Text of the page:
WellCare offers a variety of affordable prescription drug plan choices throughout Texas. With WellCare, you may pay a copay of as little as $1 for preferred generic drugs, and monthly plans are available from about $15 a month in most parts of Texas.
4. Best for Plan Comparisons: HealthInsurance.net
Comparing all of your Medicare options can quickly become a hassle — especially if there are a multitude of providers offering coverage in your area.
HealthInsurance.net makes it easy to quickly compare plan costs and options in your area. Enter your zip code to start viewing plan choices available in your area without requesting a quote from each individual provider.
5. Best for Pre-Medicare Coverage: Pivot Health
As you age, you’ll likely find that your health insurance premiums tend to begin to take up a larger percentage of your income if you continue with Affordable Care Act (ACA) insurance plans.
Pivot Health offers a unique and affordable option to traditional ACA-compliant plans for those preparing to transition to Medicare coverage. Pivot’s “Bridge to Medicare” plan option includes benefits like unlimited access to telehealth services to help you avoid draining your retirement savings on healthcare expenses before you qualify for Medicare.
6. Best Coverage for Medicare in Texas: Cigna
Cigna’s PPO and HMO plans offer reasonable rates and receive above-average star ratings across the board.
Both feature fitness programs, prescription drug plans and low monthly premiums.
Hearing and eye exams are covered and some dental benefits are offered. Cigna’s HealthSpring plan was ranked 3rd in J.D. Power’s 2018 Medicare Advantage study. Cigna plans also feature a 24-hour nurse advice line and televisits.
Great Plan Choices in Texas
There are plenty of good resources available to help you research Medicare Advantage plan options in the Lone Star state. Many offer competitive rates, low copays, zero monthly premiums and other extras like fitness programs and hearing and vision coverage.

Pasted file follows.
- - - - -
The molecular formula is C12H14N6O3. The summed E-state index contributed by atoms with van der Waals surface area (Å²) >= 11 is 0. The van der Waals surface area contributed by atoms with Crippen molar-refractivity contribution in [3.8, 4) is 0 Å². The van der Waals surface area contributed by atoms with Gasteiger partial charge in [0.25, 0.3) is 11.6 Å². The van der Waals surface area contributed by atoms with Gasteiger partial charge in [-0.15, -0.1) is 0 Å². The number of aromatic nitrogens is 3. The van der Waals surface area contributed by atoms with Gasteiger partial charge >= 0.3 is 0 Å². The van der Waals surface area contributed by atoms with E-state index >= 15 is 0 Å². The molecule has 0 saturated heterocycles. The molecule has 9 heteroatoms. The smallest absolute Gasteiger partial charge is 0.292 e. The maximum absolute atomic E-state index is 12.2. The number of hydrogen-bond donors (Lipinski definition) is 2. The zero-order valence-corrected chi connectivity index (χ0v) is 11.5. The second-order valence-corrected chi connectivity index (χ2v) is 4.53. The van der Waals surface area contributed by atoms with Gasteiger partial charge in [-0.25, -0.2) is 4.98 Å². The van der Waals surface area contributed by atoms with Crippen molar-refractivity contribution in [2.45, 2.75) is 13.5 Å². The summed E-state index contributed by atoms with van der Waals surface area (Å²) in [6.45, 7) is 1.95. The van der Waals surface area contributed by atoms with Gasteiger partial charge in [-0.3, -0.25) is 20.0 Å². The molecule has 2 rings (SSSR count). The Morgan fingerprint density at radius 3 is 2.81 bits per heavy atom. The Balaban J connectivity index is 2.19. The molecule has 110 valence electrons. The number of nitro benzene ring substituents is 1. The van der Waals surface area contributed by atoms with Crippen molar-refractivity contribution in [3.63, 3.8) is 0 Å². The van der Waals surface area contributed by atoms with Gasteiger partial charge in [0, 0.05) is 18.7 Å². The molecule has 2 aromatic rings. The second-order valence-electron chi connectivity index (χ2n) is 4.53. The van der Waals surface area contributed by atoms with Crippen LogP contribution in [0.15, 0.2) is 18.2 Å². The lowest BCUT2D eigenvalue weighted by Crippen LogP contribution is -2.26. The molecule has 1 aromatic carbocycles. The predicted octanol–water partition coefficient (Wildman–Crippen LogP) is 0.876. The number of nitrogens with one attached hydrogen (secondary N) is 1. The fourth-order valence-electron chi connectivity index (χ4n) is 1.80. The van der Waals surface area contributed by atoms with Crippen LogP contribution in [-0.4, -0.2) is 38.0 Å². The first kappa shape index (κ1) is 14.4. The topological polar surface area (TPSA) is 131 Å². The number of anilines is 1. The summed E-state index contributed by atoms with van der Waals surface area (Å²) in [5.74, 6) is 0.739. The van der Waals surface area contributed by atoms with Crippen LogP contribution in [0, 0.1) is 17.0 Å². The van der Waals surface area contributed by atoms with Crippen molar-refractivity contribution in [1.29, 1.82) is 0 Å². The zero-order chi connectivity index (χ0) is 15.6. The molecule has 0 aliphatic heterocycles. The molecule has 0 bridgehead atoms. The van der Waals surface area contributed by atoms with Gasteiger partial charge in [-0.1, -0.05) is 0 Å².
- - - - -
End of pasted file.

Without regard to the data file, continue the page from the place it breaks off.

Make a list of your health concerns and needs. Do you take a lot of medications? If so, you’ll need a prescription drug plan that’s affordable. If hearing, dental and eye care coverage are important, it makes sense to choose a Medicare Advantage plan over Original Medicare because you can get these benefits rolled into one plan.
Carefully consider every aspect when choosing a plan to make sure it’s right for you. Once you turn 65 and make your choice, you’re committed to it until open enrollment, which runs annually from October 15 through December 7.
Frequently Asked Questions
Medicare has 4 parts named Parts A, B, C, and D. Part A provides hospitalization coverage while Part B provides outpatient coverage, like doctor visits. Parts A and B make up Medicare’s core coverages. Part C is provides private-market Medicare plans, called Medicare Advantage Plans. Part C coverage often includes additional benefits. Medicare Part D provides coverage for prescription drugs. Get a Medicare Insurance Quote through the top providers here.
Because there are 4 parts to Medicare, there can be different cost structures. Most people won’t have to pay for Medicare Part A (hospitalization). Eligibility for premium-free Part A is based on your work history during which you paid Medicare taxes. Many people do pay a monthly premium for Medicare Part B, however, which covers outpatient medical services, like doctor visits. Deductibles also apply to services covered under Medicare Parts A and B, so you’ll pay a part of the annual cost.
Medicare Parts C and D are optional coverages and have premium costs of their own. Medicare Part C refers to Medicare Advantage Plans that offer additional coverage in exchange for a monthly premium. Part D, the prescription plan, reduces the cost of medications but also requires a monthly premium. Subsidies may be available for low income households to help reduce overall Medicare costs.
If you signed up for Social Security before age 65, you were enrolled in Medicare automatically but benefits will begin at age 65. In most cases, there are penalties for not enrolling at age 65, so it pays to sign up on time. Click here to get a medicare quote in minutes from the best providers.
If you have employer coverage, you may be able to delay Medicare coverage while your work plan is still in force. However, the size of the employer determines whether you’ll pay a penalty for not enrolling at age 65. Employees (and their spouses) of companies that offer group health insurance to 20 or more people are usually exempt from late sign-up penalties if they are covered by the employer’s plan.
In 2021, the average Texan who had Medicare Part C insurance paid $21.52 each month for their Medicare Advantage coverage.
The answer to this question depends on your healthcare needs, how much you can afford to pay in premiums each month and the county that you live in. While we recommend beginning your search with our partner providers, there is no single company that offers the best Medicare in Texas.